Bottles fly at Jerusalem's Wailing Wall

Ultra-Orthodox men harass praying women as Barak tries to assemble a government.

Published May 21, 1999 8:30AM (EDT)

As dawn broke Friday on the Jewish holiday of Shavuot, illuminating thousands of worshipers praying at the Wailing Wall, a small congregation of Conservative men and women were just finishing the Torah reading, protected by three dozen armed police and a double line of metal barricades from several hundred ultra-Orthodox young men. Then, from somewhere in the fundamentalists' ranks, a plastic bottle of cola took flight, tumbling end over end through the bluish sky. Seconds later, the missile struck what its launcher surely would have considered a bull's-eye -- the cheek of a woman named Toby, a Jewish-studies teacher who had led part of the service.

As Toby collapsed in a heap on the limestone plaza, a second bottle arrived. It, too, found an appropriate target, striking a congregant named Shira flush on the forehead, a few inches from her yarmulke. Shira recovered the bottle, this one containing orange soda provided by yeshivas to their students as part of a box lunch. Clutching it in her fist, she stalked to the barricades and began shouting at the nearest boys. "What are you doing with a yarmulke on?" one shot back in English.

Shira retreated to apply an ice pack, as Toby groped her way to her feet and into a friend's embrace. The service proceeded, with a woman chanting the Haftorah, the reading from the Prophets. The assault proceeded, too, with more bottles and a few bags of rugelach pastry, accompanied by a song whose Hebrew words translate as "You're desecrating the mitzvah [commandment] place."

As Ehud Barak prepares to assemble a new government, the clash at the Wailing Wall underscored the religious divisions he must try to bridge to govern more successfully than his predecessor, Benjamin Netanyahu. The Wall is so central to Israeli civil life that Netanyahu prayed there the morning of last Monday's election; Barak did the same the morning after his victory. Precisely because the Wall is the holiest site in Judaism, it has been the setting for repeated confrontations between non-Orthodox congregations, which permit women to fully participate in worship services, and the ultra-Orthodox known as haredim, who consider such practice to be blasphemy. Friday's showdown follows even more vicious ones last year on Shavuot and in 1997 on both Shavuot and Tisha b'Av, the date of fasting and mourning for the destruction of both temples. At the worst, haredim threw feces and urine on the egalitarian worshipers.

These events resonate in profound and profoundly different ways in Israel and America. For Jews in the United States, more than 90 percent of whom are not Orthodox, the attacks at the Wall have become emblems of their illegitimacy in Orthodox eyes. But in Israel, the struggle at the Wall means relatively little in terms of conflict between the branches of Judaism. The Reform, Conservative and Reconstructionist movements represent only a small fraction of Israelis, who tend to identify as either Orthodox or secular.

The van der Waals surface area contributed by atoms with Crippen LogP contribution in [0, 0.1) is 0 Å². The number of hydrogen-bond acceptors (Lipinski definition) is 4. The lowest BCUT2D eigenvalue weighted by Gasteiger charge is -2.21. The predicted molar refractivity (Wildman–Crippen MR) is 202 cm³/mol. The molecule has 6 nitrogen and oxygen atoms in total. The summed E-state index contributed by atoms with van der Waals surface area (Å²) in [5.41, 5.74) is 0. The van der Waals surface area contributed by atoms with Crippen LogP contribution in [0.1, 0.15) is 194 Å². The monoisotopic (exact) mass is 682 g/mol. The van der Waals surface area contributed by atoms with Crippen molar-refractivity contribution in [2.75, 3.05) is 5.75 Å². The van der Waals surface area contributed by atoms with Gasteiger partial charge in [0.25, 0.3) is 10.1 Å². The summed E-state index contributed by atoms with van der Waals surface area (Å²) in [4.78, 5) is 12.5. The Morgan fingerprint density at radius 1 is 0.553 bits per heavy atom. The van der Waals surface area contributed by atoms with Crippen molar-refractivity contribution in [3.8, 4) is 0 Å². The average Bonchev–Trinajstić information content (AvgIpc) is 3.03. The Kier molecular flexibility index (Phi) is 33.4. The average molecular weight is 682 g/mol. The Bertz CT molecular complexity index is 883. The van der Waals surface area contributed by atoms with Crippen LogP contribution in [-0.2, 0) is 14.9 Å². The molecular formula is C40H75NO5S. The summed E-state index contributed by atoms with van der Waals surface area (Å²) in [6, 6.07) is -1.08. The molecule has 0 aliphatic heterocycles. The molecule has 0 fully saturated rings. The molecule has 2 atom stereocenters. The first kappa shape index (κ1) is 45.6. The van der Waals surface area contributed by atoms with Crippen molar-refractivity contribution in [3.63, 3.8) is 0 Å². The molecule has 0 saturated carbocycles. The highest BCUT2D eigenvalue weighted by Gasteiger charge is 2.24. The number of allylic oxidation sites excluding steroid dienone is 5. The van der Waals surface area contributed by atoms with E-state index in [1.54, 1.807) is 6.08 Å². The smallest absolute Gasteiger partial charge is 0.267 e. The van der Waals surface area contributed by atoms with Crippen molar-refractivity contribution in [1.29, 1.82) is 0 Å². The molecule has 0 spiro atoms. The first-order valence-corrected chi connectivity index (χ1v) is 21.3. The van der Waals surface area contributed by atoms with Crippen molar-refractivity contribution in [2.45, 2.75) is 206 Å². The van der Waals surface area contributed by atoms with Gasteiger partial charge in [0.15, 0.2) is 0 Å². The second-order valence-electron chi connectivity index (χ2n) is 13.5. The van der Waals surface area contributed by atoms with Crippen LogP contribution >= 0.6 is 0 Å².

What does matter enormously in Israel is the relationship of religion and state. Orthodox control of the Wall galls liberal Israelis as a symbol of overreaching religious power in the state. In exchange for the religious establishment's support for Zionism, Israel's secular founding fathers guaranteed the Orthodox rabbinate dominion over many areas of civic life. What the secular leaders never anticipated was that the haredim -- who had opposed Zionism because they believed only the Messiah could restore Israel -- would not only emigrate by the hundreds of thousands but would come to dominate religious life here. So while secular Israelis may not speak with nearly the outrage of American Jews about the assaults on mixed-gender worshipers, they complain vociferously about the Orthodox monopoly over marriage, burial and even the public-transportation schedule.

And these issues played out quietly but unmistakably in the recent election. In a campaign otherwise notable for its caution, Barak raised the issue of separating church and state by proposing to end the military exemption for yeshiva students. And though Barak never raised it directly, the influence of religious parties in Netanyahu's coalition polarized the electorate. The anti-religious Shinui party, until now a flyspeck in Israeli politics, led its parliamentary ticket with an especially caustic commentator named Tommy Lapid, who is sort of a cross between Don Imus and Madeline Murray O'Hair. It won six seats of the 120 in the Knesset, enough for it to press for inclusion in Barak's ruling coalition. On the right, meanwhile, the relatively secular Likud Party lost seats, while the intensely religious Sephardic party, Shas, whose leaders claim the endorsement of rabbis both living and dead, leaped from 10 seats to 17. It, like Shinui, could end up in Barak's government.